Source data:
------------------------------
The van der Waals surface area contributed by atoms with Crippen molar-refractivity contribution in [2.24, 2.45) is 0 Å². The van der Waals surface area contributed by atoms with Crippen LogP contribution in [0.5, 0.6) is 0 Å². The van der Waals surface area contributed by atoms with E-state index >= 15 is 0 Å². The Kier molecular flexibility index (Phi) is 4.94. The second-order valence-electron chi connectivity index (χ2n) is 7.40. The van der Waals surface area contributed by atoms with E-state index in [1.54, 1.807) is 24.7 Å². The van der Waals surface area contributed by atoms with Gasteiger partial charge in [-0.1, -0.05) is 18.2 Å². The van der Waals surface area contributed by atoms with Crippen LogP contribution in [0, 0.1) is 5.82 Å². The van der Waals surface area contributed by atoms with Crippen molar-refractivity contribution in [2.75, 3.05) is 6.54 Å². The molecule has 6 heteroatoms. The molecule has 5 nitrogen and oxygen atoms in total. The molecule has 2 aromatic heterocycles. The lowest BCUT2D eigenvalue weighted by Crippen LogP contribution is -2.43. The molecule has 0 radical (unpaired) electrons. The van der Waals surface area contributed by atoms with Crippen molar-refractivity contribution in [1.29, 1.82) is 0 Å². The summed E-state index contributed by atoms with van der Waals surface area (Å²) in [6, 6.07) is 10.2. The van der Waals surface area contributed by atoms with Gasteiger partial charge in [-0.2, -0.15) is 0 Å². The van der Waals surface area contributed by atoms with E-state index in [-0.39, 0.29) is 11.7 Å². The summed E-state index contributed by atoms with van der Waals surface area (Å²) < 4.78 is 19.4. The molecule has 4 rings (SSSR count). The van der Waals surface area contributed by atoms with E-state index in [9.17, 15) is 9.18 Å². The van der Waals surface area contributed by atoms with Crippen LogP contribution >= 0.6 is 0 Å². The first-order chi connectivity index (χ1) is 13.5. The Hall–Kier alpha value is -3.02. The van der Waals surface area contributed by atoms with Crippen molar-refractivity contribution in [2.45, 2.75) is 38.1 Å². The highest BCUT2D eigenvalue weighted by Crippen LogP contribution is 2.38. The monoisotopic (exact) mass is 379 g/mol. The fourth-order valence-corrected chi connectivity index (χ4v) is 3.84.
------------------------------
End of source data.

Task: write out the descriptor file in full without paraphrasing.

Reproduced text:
The van der Waals surface area contributed by atoms with Crippen molar-refractivity contribution in [2.24, 2.45) is 0 Å². The van der Waals surface area contributed by atoms with Crippen LogP contribution in [0.5, 0.6) is 0 Å². The van der Waals surface area contributed by atoms with E-state index >= 15 is 0 Å². The Kier molecular flexibility index (Phi) is 4.94. The second-order valence-electron chi connectivity index (χ2n) is 7.40. The van der Waals surface area contributed by atoms with E-state index in [1.54, 1.807) is 24.7 Å². The van der Waals surface area contributed by atoms with Gasteiger partial charge in [-0.1, -0.05) is 18.2 Å². The van der Waals surface area contributed by atoms with Crippen LogP contribution in [0, 0.1) is 5.82 Å². The van der Waals surface area contributed by atoms with Crippen molar-refractivity contribution in [2.75, 3.05) is 6.54 Å². The molecule has 6 heteroatoms. The molecule has 5 nitrogen and oxygen atoms in total. The molecule has 2 aromatic heterocycles. The lowest BCUT2D eigenvalue weighted by Crippen LogP contribution is -2.43. The molecule has 0 radical (unpaired) electrons. The van der Waals surface area contributed by atoms with Crippen molar-refractivity contribution in [1.29, 1.82) is 0 Å². The summed E-state index contributed by atoms with van der Waals surface area (Å²) in [6, 6.07) is 10.2. The van der Waals surface area contributed by atoms with Gasteiger partial charge in [-0.2, -0.15) is 0 Å². The van der Waals surface area contributed by atoms with E-state index in [-0.39, 0.29) is 11.7 Å². The summed E-state index contributed by atoms with van der Waals surface area (Å²) < 4.78 is 19.4. The molecule has 4 rings (SSSR count). The van der Waals surface area contributed by atoms with E-state index in [9.17, 15) is 9.18 Å². The van der Waals surface area contributed by atoms with Crippen LogP contribution >= 0.6 is 0 Å². The first-order chi connectivity index (χ1) is 13.5. The Hall–Kier alpha value is -3.02. The van der Waals surface area contributed by atoms with Crippen molar-refractivity contribution in [2.45, 2.75) is 38.1 Å². The highest BCUT2D eigenvalue weighted by Crippen LogP contribution is 2.38. The monoisotopic (exact) mass is 379 g/mol. The fourth-order valence-corrected chi connectivity index (χ4v) is 3.84.